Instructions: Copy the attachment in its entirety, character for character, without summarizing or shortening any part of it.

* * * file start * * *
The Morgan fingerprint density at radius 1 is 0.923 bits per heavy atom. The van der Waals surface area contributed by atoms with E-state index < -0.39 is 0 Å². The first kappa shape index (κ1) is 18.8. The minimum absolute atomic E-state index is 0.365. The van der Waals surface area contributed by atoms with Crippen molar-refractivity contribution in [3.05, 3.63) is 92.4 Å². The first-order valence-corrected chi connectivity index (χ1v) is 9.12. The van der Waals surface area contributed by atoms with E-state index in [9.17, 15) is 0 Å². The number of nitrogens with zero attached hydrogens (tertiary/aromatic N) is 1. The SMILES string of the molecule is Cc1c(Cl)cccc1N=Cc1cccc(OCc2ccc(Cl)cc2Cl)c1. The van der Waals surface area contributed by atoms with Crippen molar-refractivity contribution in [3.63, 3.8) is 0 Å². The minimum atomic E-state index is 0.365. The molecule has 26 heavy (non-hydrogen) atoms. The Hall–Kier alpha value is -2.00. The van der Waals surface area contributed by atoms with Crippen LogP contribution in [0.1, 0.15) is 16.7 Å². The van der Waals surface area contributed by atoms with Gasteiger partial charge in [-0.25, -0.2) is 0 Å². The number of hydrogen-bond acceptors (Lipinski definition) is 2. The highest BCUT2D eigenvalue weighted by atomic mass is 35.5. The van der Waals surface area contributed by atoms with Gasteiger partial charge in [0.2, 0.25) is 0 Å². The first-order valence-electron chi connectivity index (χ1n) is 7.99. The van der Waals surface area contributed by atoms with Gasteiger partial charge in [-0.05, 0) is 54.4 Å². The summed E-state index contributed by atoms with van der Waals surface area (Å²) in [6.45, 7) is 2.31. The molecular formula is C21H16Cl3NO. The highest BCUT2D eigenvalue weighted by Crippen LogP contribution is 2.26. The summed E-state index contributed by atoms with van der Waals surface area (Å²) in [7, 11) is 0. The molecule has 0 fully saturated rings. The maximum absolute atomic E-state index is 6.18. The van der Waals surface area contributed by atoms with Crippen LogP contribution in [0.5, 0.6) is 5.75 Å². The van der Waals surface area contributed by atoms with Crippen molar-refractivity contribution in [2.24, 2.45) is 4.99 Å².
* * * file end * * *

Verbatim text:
The Morgan fingerprint density at radius 1 is 0.923 bits per heavy atom. The van der Waals surface area contributed by atoms with E-state index < -0.39 is 0 Å². The first kappa shape index (κ1) is 18.8. The minimum absolute atomic E-state index is 0.365. The van der Waals surface area contributed by atoms with Crippen molar-refractivity contribution in [3.05, 3.63) is 92.4 Å². The first-order valence-corrected chi connectivity index (χ1v) is 9.12. The van der Waals surface area contributed by atoms with E-state index in [9.17, 15) is 0 Å². The number of nitrogens with zero attached hydrogens (tertiary/aromatic N) is 1. The SMILES string of the molecule is Cc1c(Cl)cccc1N=Cc1cccc(OCc2ccc(Cl)cc2Cl)c1. The van der Waals surface area contributed by atoms with Crippen molar-refractivity contribution in [3.63, 3.8) is 0 Å². The minimum atomic E-state index is 0.365. The molecule has 26 heavy (non-hydrogen) atoms. The Hall–Kier alpha value is -2.00. The van der Waals surface area contributed by atoms with Crippen LogP contribution in [0.1, 0.15) is 16.7 Å². The van der Waals surface area contributed by atoms with Gasteiger partial charge in [-0.25, -0.2) is 0 Å². The number of hydrogen-bond acceptors (Lipinski definition) is 2. The highest BCUT2D eigenvalue weighted by atomic mass is 35.5. The van der Waals surface area contributed by atoms with Gasteiger partial charge in [0.2, 0.25) is 0 Å². The first-order valence-electron chi connectivity index (χ1n) is 7.99. The van der Waals surface area contributed by atoms with Gasteiger partial charge in [-0.05, 0) is 54.4 Å². The summed E-state index contributed by atoms with van der Waals surface area (Å²) in [6.45, 7) is 2.31. The molecular formula is C21H16Cl3NO. The highest BCUT2D eigenvalue weighted by Crippen LogP contribution is 2.26. The summed E-state index contributed by atoms with van der Waals surface area (Å²) in [7, 11) is 0. The molecule has 0 fully saturated rings. The maximum absolute atomic E-state index is 6.18. The van der Waals surface area contributed by atoms with Crippen LogP contribution in [0.5, 0.6) is 5.75 Å². The van der Waals surface area contributed by atoms with Crippen molar-refractivity contribution in [2.24, 2.45) is 4.99 Å².